Exploring the Vortex of Student Leadership Models: Linking Theory to Reality


Student life administrators at the University of Rochester worked together to create a new initiative that utilized four leadership standards, models, and principles as a foundation. What transpired was a comprehensive three-tiered student leadership experience. This workshop highlights the strategies of creating and implementing this new initiative and aligning it with the broader University community.

Avoiding Colorblindness in Leadership Education

When colorblindness, which means “not to see race” is applied to the study and practice of leadership, several negative consequences result. To assist in avoiding these consequences, this presentation will: discuss the key tenants of critical race theory, which seeks to examine and transform the relationship between race, racism, and power, explore the concept of colorblindness and why it should be avoided, and will apply these concepts to our roles as leadership educators to create/enhance best practices in student leadership.


Leading Change as a New Professional

Change is inevitable; all higher education professionals deal with it many times throughout their careers. In this session, you’ll hear from a new professional who has successfully implemented change at two very different institutions through several easily executed strategies. You will leave this session armed with new ideas and tips for smoothly implementing change at your home institution.

Storytelling can have an inspiring effect on individuals, communities and organizations, if used in a purposeful and ethical manner. While previous research indicates storytelling can lead to positive outcomes for organizations and leaders, there is a gap in studies that focus on pedagogies used in teaching this skill to leaders. The purpose of this interactive and engaging session is for participants to identify their own leadership stories and learn how to integrate storytelling as a leadership practice in student leadership programs.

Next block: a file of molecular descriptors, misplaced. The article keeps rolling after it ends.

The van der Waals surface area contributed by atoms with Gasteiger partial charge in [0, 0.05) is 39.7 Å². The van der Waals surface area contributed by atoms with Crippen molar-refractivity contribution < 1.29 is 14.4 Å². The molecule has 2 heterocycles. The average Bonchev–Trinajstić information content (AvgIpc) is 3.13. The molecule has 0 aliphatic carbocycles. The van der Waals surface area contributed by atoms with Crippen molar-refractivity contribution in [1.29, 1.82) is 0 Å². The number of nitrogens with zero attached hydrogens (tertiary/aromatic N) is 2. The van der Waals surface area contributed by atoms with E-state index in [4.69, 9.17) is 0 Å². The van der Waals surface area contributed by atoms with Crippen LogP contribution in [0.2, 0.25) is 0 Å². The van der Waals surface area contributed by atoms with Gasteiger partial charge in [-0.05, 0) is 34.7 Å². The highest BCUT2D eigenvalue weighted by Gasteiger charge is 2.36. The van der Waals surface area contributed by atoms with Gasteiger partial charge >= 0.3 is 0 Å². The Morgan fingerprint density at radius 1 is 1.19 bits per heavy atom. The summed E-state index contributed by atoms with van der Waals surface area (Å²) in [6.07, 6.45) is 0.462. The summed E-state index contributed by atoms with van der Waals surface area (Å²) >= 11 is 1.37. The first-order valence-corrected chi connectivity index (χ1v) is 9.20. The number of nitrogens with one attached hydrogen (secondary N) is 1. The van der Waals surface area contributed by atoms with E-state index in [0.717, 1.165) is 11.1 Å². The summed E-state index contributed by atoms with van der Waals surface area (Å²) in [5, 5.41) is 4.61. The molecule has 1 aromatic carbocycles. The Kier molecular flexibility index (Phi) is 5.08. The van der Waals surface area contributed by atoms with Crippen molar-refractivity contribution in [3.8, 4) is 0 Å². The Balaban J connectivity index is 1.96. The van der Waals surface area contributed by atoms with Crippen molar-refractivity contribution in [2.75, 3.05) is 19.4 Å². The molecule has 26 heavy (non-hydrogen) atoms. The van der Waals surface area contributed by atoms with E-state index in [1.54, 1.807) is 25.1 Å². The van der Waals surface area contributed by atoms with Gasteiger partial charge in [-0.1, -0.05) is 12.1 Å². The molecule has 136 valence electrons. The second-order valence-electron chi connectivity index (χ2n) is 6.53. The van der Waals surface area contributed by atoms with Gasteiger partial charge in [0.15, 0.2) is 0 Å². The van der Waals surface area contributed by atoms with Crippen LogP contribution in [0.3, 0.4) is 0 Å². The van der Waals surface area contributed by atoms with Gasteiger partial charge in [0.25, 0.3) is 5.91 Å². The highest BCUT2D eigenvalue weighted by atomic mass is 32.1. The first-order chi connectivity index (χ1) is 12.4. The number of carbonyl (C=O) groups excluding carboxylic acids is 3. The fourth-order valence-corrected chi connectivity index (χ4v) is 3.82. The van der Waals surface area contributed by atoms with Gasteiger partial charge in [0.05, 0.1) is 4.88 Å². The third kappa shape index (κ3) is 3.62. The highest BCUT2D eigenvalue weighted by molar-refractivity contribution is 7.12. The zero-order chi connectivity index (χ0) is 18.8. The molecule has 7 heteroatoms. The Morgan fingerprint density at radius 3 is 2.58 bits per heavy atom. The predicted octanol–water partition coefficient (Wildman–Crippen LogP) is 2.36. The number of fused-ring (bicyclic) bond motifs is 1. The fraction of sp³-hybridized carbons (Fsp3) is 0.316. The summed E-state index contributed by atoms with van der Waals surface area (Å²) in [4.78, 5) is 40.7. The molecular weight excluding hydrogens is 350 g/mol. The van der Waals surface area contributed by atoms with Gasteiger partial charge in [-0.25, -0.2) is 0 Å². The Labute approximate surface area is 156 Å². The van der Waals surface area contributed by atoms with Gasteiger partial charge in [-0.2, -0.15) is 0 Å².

Storytelling as a Leadership Practice

How does your own community involvement impact your work as a leadership educator? While leadership positions that you engage in outside of your work are an extension of your own personal values, they can also provide important connections to community organizations that can benefit your students. If you aren’t involved in your community and a leadership educator, attend this session to learn more about how to know the way, go the way and show the way!



Intentional Engagement: Maximizing Service Opportunities as a Professional in Leadership Education

Explore the lessons the world of comedy can teach us about being open to ideas, following through on commitments, building relationships, and working effectively with others. These lessons can apply to you in the workplace and can also be used as leadership training for your students.



A Comedy Medley: Applying Leadership Lessons from Comedy to Your Work

Time to frag out! In this new age, video games have the innate ability to teach us immensely about both leadership and followership. This gamer's guide will lead participant's through an interactive exploration of transformative learning and the dimensions of followership through video games.


A Gamer's Guide to the Intersectionality of Leadership and Followership